One of the world’s most unusual and strongest coffees comes from Cameroon. Though it is grown in Africa, it has a flavor profile that is very similar to those of espresso blends but with a much richer body. The coffee beans are roasted darkly before they are ground to create this intense brew. This blog post will discuss how you can find high-quality Cameroon Coffee for your next cup!
Cameroon, on the Gulf of Guinea, is a Central African country famous for its varied terrain and wildlife. Its inland capital, Yaoundé, and its biggest city, the seaport Douala, are transit points to ecotourism sites as well as beach resorts like Kribi – near the Chutes de la Lobé waterfalls
Cameroon Coffee originated in the nearly 2100 islands that make up this country. The country’s name is derived from Rio dos Camarões (“River of Prawns”)—the name given to the Wouri River estuary by Portuguese explorers of the 15th and 16th centuries. Camarões was also used
As a result of its elevations and rich volcanic soil, coffees from Cameroon are generally of high quality. With origins that have chocolate notes, the flavor is well-rounded with a full body.
The coffee industry is vital to the economy of Cameroon, with Robusta grown extensively in coastal areas and Arabica more prevalent in western highlands. The two varieties of Arabica cultivated are Java and Jamaica; the former is resistant to pests such as Coffee Berry Disease and rust while only the Java variety remains disease-resistant. In 2014, Cameroon was ranked as the world’s leading producer of Arabica beans by global coffee trade organization CQRO, with total production reaching 17.18 million bags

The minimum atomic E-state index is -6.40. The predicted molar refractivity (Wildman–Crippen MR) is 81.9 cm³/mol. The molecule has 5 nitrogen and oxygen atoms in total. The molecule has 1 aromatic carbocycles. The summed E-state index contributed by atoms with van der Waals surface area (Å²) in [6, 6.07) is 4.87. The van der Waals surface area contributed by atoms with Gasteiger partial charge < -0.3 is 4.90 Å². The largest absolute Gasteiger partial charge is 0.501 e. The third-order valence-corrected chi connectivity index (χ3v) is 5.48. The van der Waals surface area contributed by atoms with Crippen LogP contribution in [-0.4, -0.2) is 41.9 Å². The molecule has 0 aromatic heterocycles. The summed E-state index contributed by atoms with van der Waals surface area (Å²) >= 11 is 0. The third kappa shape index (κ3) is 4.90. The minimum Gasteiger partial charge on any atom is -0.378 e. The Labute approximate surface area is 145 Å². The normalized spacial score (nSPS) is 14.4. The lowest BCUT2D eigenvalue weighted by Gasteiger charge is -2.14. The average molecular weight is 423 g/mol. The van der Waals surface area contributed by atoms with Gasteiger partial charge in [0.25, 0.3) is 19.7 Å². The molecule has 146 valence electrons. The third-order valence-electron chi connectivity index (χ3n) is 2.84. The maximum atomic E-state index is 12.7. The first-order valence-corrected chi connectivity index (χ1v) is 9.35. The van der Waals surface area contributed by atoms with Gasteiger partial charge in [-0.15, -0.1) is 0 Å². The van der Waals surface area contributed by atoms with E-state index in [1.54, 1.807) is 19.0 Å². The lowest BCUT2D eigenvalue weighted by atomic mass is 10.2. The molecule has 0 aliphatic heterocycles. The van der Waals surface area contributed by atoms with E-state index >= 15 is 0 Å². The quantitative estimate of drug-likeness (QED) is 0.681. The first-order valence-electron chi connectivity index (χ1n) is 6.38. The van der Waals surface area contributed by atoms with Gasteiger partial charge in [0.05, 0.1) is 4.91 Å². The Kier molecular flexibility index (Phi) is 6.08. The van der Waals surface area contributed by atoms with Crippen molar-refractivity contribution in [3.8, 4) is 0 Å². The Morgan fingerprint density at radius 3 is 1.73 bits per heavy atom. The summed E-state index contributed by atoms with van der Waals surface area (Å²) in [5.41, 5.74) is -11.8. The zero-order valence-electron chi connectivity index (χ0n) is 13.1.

Coffee grows in Cameroon along the coast and higher mountainous regions. Robusta is more common on farms by the sea, while Arabica grows most commonly up high plateaus.
Coffee grown in Cameroon is less well-known than coffee grown elsewhere, but that hasn’t stopped us from taking the time to discover everything you need to know about this amazing place. Here we will explore the history of coffee production in Cameroon and teach you which regions are home to which unique beans, as well as how these beans differ from one another.
Cameroon Coffee History
Cameroon’s coffee history began with outside influence. In 1884, German colonizers realized Cameroon’s climate and geography were perfect for producing coffee beans.
It didn’t take long for Cameroon to become a significant coffee producer, and this was large because René Coste began experimenting with importing coffee trees in 1928. 200,000 seedlings were planted in Dschang, the westernmost city of the country.
Even though Cameroon once produced a significant portion of the world’s coffee, they are now the 21st largest producer. Their position has been hindered by both governmental interference and economic difficulties.
Present Day Cameroon Coffee Production
Today, Cameroon produces both Robusta and Arabica coffee. Robusta exports outnumber Arabica by four to one. Almost all of the country’s Robusta exports are destined for Belgium, France, or Portugal; Germany accounts for 70% of their Arabic shipments.
Cameroonian coffee farmers can now boast of a new win: an increased export tax in January 2014.